'Rock the Vote' misses what motivates young voters

With the midterms looming in less than four weeks, traditional get-out-the-vote efforts -- like knocking on doors and making phone calls -- are mainstays of election season. But one music video is targeting young voters with a decidedly twenty-first century approach.

The non-profit group Rock the Vote released a video this week featuring rapper Lil Jon and other celebrities urging young Americans to turn out and vote. But some say the video doesn’t focus enough on the economic issues that young people find important.

“Turn Out For What”, modeled after Lil Jon’s popular song “Turn Down for What,” seeks to mobilize the typically low-turnout youth vote into participating on or before November 4.

“Rock the Vote has fused pop culture with politics to drive the youth vote, protect voting rights and advocate for an electoral process and voting system that works for young people,” said Rock The Vote’s president Ashley Spillane in a statement.

Spillane said the video seeks to remind “young voters that if they have a cause they feel strongly about, they have to turn out to the polls on Election Day.”“Turn Out For What” features several celebrities, from popular shows like "Glee" and "Orange is the New Black," saying what issues will drive them to the polls this election season.

They say they are motivated to vote by issues like marriage equality, reproductive rights, climate change, and other social justice and environmental issues. Lil Jon says he is turning out for marijuana legalization.

“The talent we worked with chose their own issues,” said Audrey Gelman, a spokeswoman for Rock the Vote.

According to Gallup Poll data released Thursday, a majority of surveyed registered voters ages 18 to 34 say climate change (51 percent) and access to abortion and contraception (57 percent) is extremely or very important to them in this year’s midterm congressional elections. The same cannot be said for their older counterparts.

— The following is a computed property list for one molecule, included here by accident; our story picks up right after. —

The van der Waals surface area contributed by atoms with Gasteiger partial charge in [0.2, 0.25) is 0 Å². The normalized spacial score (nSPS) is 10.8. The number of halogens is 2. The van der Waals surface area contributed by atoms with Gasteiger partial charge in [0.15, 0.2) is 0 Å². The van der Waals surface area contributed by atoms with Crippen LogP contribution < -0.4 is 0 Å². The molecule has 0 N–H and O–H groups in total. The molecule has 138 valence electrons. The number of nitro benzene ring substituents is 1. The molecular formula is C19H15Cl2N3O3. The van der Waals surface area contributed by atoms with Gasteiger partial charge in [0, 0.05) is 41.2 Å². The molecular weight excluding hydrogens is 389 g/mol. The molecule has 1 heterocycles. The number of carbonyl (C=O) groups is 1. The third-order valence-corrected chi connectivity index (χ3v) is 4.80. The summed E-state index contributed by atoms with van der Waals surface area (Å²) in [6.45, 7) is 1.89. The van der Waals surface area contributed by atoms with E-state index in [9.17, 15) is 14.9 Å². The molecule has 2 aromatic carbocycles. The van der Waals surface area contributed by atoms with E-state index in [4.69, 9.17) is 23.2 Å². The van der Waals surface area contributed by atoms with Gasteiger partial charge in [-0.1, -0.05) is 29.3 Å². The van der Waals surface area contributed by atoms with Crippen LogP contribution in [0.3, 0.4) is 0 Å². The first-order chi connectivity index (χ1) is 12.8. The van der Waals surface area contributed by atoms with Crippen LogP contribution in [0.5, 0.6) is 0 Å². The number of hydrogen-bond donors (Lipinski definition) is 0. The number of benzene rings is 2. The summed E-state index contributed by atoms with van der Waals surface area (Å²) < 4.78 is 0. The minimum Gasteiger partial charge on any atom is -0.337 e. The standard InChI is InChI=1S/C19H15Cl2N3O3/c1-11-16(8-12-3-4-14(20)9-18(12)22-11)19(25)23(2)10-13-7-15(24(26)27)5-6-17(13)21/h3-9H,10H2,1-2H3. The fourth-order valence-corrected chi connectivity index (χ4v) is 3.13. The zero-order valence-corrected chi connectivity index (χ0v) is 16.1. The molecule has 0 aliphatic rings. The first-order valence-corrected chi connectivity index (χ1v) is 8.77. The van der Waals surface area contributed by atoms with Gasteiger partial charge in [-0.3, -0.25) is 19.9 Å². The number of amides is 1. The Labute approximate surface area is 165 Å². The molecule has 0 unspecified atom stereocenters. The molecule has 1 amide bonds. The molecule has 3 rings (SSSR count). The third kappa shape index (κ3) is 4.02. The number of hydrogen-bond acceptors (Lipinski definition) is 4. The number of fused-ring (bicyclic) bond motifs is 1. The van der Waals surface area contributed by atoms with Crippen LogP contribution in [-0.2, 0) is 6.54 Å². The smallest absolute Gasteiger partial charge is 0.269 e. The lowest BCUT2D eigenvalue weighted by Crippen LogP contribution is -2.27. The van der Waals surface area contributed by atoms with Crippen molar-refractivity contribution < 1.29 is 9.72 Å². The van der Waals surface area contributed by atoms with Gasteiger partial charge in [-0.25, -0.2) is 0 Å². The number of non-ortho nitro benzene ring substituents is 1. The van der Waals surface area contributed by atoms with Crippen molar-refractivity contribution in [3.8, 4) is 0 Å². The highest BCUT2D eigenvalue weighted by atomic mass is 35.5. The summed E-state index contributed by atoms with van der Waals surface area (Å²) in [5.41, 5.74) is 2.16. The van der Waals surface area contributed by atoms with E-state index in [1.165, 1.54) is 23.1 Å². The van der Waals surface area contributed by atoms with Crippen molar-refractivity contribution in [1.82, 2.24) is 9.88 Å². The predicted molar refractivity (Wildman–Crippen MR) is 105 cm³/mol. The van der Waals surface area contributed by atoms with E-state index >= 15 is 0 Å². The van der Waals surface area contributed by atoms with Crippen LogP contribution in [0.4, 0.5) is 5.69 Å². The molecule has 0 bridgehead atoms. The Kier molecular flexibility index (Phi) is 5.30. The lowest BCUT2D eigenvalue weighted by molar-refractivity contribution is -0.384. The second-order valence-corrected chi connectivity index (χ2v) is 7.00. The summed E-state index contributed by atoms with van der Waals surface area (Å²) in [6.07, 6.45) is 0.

But the issues that were important to the largest portions of young Americans were economic issues. A vast majority of young Americans said the economy (88 percent), the availability of good jobs (83 percent) and taxes (74 percent) were important to them in the voting booth.

Governance and foreign policy issues were also important to those surveyed young voters. Seventy-six percent said the functioning of the federal government was important to their vote. Seventy percent of young voters said the same about policies related to the Islamic State militant group in Iraq and Syria. None of the celebrities in the video cited economic or foreign policy issues as their reasons for voting.

Young people truly care about jobs and the economy, said Gus Portela, the national political director for the College Republican National Committee, in an email. “It's no surprise that Rock the Vote produced a video using a bunch of known liberal celebrities asking young people to vote,” Portela wrote.

Gelman said the issues in the video were focused heavily on domestic issues. "But we think they represent a broad cross-section of the issues young people care about," she said.

Gelman said the video has been widely shared on social media since its initial release on Tuesday.